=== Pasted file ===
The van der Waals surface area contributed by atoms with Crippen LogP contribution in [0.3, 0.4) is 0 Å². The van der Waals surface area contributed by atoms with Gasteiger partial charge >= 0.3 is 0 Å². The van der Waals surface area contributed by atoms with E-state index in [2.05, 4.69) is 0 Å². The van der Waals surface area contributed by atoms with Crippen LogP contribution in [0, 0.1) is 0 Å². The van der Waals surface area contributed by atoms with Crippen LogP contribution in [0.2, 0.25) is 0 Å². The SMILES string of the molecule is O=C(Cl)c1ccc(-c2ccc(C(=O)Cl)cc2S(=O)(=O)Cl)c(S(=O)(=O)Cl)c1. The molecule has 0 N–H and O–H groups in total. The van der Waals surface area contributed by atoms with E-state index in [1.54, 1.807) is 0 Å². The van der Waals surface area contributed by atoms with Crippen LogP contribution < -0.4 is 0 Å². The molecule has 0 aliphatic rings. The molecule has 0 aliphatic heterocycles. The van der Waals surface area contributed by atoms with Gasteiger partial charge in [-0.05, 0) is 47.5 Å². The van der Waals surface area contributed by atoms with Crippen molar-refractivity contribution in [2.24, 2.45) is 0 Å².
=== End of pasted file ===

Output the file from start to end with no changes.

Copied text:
The van der Waals surface area contributed by atoms with Crippen LogP contribution in [0.3, 0.4) is 0 Å². The van der Waals surface area contributed by atoms with Gasteiger partial charge >= 0.3 is 0 Å². The van der Waals surface area contributed by atoms with E-state index in [2.05, 4.69) is 0 Å². The van der Waals surface area contributed by atoms with Crippen LogP contribution in [0, 0.1) is 0 Å². The van der Waals surface area contributed by atoms with Crippen LogP contribution in [0.2, 0.25) is 0 Å². The SMILES string of the molecule is O=C(Cl)c1ccc(-c2ccc(C(=O)Cl)cc2S(=O)(=O)Cl)c(S(=O)(=O)Cl)c1. The molecule has 0 N–H and O–H groups in total. The van der Waals surface area contributed by atoms with E-state index in [1.54, 1.807) is 0 Å². The van der Waals surface area contributed by atoms with Crippen LogP contribution < -0.4 is 0 Å². The molecule has 0 aliphatic rings. The molecule has 0 aliphatic heterocycles. The van der Waals surface area contributed by atoms with Gasteiger partial charge in [-0.05, 0) is 47.5 Å². The van der Waals surface area contributed by atoms with Crippen molar-refractivity contribution in [2.24, 2.45) is 0 Å².